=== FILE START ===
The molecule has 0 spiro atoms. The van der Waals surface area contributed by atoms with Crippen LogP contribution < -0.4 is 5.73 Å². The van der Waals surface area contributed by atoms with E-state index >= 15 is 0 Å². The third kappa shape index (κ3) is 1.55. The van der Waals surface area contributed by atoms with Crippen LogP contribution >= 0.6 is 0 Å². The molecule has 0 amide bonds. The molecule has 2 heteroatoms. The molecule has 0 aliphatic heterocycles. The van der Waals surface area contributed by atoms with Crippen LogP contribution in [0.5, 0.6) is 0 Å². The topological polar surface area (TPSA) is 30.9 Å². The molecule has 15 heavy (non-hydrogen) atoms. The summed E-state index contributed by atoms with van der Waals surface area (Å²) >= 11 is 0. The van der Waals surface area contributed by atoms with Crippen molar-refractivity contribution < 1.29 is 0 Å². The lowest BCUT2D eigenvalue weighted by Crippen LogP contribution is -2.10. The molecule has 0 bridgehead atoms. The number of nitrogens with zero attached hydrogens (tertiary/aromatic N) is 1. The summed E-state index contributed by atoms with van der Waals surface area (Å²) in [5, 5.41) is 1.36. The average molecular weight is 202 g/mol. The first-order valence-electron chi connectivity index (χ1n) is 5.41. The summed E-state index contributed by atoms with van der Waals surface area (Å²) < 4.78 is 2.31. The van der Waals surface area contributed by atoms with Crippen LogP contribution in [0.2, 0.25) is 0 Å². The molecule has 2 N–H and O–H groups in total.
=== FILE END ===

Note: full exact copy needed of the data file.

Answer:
The molecule has 0 spiro atoms. The van der Waals surface area contributed by atoms with Crippen LogP contribution < -0.4 is 5.73 Å². The van der Waals surface area contributed by atoms with E-state index >= 15 is 0 Å². The third kappa shape index (κ3) is 1.55. The van der Waals surface area contributed by atoms with Crippen LogP contribution >= 0.6 is 0 Å². The molecule has 0 amide bonds. The molecule has 2 heteroatoms. The molecule has 0 aliphatic heterocycles. The van der Waals surface area contributed by atoms with Crippen LogP contribution in [0.5, 0.6) is 0 Å². The topological polar surface area (TPSA) is 30.9 Å². The molecule has 15 heavy (non-hydrogen) atoms. The summed E-state index contributed by atoms with van der Waals surface area (Å²) >= 11 is 0. The van der Waals surface area contributed by atoms with Crippen molar-refractivity contribution < 1.29 is 0 Å². The lowest BCUT2D eigenvalue weighted by Crippen LogP contribution is -2.10. The molecule has 0 bridgehead atoms. The number of nitrogens with zero attached hydrogens (tertiary/aromatic N) is 1. The summed E-state index contributed by atoms with van der Waals surface area (Å²) in [5, 5.41) is 1.36. The average molecular weight is 202 g/mol. The first-order valence-electron chi connectivity index (χ1n) is 5.41. The summed E-state index contributed by atoms with van der Waals surface area (Å²) < 4.78 is 2.31. The van der Waals surface area contributed by atoms with Crippen LogP contribution in [0.2, 0.25) is 0 Å². The molecule has 2 N–H and O–H groups in total.